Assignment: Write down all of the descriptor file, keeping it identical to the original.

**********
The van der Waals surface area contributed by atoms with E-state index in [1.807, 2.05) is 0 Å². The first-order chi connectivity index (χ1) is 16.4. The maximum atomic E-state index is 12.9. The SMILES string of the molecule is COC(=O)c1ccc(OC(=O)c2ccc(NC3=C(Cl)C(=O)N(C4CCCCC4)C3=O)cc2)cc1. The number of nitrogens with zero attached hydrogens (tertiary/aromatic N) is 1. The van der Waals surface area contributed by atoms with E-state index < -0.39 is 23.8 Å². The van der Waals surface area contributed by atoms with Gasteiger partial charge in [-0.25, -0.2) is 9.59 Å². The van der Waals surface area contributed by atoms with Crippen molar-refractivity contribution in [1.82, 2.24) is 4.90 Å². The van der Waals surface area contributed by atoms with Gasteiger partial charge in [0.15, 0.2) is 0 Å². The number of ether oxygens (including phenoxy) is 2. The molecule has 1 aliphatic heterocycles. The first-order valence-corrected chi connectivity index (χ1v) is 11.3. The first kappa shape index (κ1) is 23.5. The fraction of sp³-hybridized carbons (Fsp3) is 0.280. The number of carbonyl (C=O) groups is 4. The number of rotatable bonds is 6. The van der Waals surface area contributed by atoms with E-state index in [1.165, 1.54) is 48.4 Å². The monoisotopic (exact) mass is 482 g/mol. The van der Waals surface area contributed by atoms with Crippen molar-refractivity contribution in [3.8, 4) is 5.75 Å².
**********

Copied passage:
The van der Waals surface area contributed by atoms with E-state index in [1.807, 2.05) is 0 Å². The first-order chi connectivity index (χ1) is 16.4. The maximum atomic E-state index is 12.9. The SMILES string of the molecule is COC(=O)c1ccc(OC(=O)c2ccc(NC3=C(Cl)C(=O)N(C4CCCCC4)C3=O)cc2)cc1. The number of nitrogens with zero attached hydrogens (tertiary/aromatic N) is 1. The van der Waals surface area contributed by atoms with E-state index < -0.39 is 23.8 Å². The van der Waals surface area contributed by atoms with Gasteiger partial charge in [-0.25, -0.2) is 9.59 Å². The van der Waals surface area contributed by atoms with Crippen molar-refractivity contribution in [1.82, 2.24) is 4.90 Å². The van der Waals surface area contributed by atoms with Gasteiger partial charge in [0.15, 0.2) is 0 Å². The number of ether oxygens (including phenoxy) is 2. The molecule has 1 aliphatic heterocycles. The first-order valence-corrected chi connectivity index (χ1v) is 11.3. The first kappa shape index (κ1) is 23.5. The fraction of sp³-hybridized carbons (Fsp3) is 0.280. The number of carbonyl (C=O) groups is 4. The number of rotatable bonds is 6. The van der Waals surface area contributed by atoms with E-state index in [1.165, 1.54) is 48.4 Å². The monoisotopic (exact) mass is 482 g/mol. The van der Waals surface area contributed by atoms with Crippen molar-refractivity contribution in [3.8, 4) is 5.75 Å².